My path to becoming an advisor

My path to becoming an advisor

My path to becoming an advisor 150 150 Todd Clifford

I began my career as a policeman. Looking back, changing careers from policing to being a financial advisor was a crazy thing to do. But the journey was exciting and it gave me a broad set of skills that I still use every day.

I’d spent about 12 years working in the police force and had never considered doing anything else. At the same time, I’d always had a passion for financial markets, so I started running a share club for about 30 of my colleagues. We’d all put money in and met monthly to pick stocks. Then one day, someone brought a financial planner along to the meeting. The next day he rang and asked me something that really shocked me – why are you a policeman when you’re so passionate about financial markets?

It was like a light globe went on. He encouraged me to go back and study finance, which I did part-time while still working as a policeman. When I finished university in 2002, I stepped away from policing and have never looked back.

While they’re very different jobs, at the core of being a policeman and a financial advisor is a passion for helping people. Being able to make a difference to people is what really motivates me.

What has always got me out of bed is hearing people’s stories, understanding what they’re trying to achieve and then helping them to get there quicker. As a policeman, this often involved having difficult conversations with people and helping them to get where they need to go by being authentic and really honest. These weren’t easy conversations and sometimes were particularly challenging.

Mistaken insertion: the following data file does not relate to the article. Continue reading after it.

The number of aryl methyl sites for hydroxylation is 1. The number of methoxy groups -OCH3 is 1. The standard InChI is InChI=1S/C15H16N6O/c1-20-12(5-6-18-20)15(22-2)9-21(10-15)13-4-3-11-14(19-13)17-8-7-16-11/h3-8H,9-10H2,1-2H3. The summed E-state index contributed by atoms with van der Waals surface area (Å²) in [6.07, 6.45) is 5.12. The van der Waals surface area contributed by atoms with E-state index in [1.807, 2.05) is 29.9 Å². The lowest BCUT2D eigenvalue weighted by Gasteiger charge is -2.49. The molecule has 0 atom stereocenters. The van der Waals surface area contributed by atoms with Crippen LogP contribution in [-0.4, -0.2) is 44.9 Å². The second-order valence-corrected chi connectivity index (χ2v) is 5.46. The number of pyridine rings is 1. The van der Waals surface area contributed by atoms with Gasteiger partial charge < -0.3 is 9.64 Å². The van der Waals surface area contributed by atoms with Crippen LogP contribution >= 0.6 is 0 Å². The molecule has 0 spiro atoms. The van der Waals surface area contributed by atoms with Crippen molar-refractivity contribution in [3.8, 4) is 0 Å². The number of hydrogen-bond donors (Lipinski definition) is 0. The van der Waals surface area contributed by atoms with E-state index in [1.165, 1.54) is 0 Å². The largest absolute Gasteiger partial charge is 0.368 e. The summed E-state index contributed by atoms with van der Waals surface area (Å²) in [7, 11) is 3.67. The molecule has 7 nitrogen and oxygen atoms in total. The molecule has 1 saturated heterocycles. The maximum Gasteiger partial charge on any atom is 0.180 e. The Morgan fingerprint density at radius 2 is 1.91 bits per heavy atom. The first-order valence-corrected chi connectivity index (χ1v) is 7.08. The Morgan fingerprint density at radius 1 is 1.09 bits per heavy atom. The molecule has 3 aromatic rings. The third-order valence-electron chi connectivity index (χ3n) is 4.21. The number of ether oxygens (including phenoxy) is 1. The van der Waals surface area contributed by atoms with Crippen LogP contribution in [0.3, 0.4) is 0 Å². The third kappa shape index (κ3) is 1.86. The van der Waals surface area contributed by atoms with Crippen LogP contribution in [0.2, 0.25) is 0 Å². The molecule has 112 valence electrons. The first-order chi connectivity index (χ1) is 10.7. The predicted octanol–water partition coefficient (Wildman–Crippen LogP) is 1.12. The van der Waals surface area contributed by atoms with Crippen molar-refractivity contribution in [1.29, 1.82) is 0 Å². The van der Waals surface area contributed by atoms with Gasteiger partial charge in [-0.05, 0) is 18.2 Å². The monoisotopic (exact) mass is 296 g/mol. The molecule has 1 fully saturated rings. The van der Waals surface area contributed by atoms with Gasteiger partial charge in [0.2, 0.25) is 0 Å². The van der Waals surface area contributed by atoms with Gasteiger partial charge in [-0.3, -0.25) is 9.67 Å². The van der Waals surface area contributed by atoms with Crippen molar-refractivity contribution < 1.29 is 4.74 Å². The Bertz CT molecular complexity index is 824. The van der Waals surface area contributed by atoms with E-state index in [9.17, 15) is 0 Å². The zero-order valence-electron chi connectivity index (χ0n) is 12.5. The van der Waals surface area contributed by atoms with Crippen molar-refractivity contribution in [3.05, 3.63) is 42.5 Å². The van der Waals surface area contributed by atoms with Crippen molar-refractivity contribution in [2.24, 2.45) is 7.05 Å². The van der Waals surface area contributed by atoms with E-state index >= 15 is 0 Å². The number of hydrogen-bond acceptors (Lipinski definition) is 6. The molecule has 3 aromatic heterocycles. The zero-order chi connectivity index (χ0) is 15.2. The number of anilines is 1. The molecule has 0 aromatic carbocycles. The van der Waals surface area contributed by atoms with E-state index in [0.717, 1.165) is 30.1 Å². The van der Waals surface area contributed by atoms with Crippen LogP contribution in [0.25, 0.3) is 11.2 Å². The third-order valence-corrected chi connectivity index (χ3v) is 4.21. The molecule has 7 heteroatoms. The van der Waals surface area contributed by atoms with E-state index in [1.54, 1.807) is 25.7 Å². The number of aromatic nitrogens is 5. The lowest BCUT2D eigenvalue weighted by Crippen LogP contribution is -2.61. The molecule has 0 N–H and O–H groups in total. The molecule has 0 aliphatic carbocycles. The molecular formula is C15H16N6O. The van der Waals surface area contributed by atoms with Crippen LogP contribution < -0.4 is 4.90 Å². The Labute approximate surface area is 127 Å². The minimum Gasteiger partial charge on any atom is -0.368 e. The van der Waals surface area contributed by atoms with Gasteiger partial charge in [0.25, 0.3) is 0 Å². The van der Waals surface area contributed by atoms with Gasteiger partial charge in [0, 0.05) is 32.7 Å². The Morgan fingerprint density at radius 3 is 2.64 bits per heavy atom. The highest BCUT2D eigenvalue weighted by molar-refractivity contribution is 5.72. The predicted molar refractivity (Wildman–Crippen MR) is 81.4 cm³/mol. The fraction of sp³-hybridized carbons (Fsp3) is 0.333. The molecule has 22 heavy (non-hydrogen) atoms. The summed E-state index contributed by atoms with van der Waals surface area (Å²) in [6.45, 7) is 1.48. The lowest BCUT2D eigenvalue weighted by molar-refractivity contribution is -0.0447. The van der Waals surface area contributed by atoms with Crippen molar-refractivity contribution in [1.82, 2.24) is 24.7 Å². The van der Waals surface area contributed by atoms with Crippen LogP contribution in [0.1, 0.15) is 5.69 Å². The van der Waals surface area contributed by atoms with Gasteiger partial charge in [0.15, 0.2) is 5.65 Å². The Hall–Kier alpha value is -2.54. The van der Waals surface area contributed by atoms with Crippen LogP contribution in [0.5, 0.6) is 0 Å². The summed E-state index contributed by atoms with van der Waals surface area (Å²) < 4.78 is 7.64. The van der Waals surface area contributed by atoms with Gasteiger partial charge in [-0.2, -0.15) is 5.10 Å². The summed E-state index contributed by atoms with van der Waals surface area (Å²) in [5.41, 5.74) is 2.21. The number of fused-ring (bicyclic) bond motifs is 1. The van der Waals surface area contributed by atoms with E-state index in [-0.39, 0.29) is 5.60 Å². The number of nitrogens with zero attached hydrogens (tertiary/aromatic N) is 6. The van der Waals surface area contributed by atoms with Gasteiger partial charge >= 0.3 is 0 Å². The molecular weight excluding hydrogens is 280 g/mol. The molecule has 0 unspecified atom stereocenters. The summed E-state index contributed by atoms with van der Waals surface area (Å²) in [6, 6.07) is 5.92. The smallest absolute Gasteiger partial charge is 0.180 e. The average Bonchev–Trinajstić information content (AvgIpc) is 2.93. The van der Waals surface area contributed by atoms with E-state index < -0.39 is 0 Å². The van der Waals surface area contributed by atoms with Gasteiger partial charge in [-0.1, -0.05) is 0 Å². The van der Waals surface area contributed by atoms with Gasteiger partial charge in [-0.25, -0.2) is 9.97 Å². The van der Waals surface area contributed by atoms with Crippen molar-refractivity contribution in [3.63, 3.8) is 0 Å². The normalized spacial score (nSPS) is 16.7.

For example, I would often have conversations with people who had committed a crime. If they were genuinely remorseful, it was often a really difficult situation for them to deal with. But there was a journey that they had to go on – they had to be processed, charged and then go to court. I learnt that sometimes you have to help people confront difficult things. But if it comes from a good place and it’s in their best interests, then you can deliver that news in a way that they’ll accept.

As a financial advisor, I also have often have difficult conversations with clients. A client may be spending too much and not saving enough. So I have to talk to them about changing their behaviour or restructuring their assets. Recently, I had a conversation with a client who lived in a massive family home. They were looking to retire and the most obvious thing for them to do was to sell the family home and downsize. This would release a substantial amount of capital and let them do all the things they wanted to do. But it was a very emotional conversation to have with them. They raised their family in that home and the idea of selling it was difficult. By being authentic and honest and offering a different point of view, I was able to help take them through that journey and get them to consider another point of view.

While I miss certain things about policing, I’ve never thought about going back. I’m helping people to live the life they desire and I find that truly rewarding.

Todd Clifford is General Manager Viridian Select

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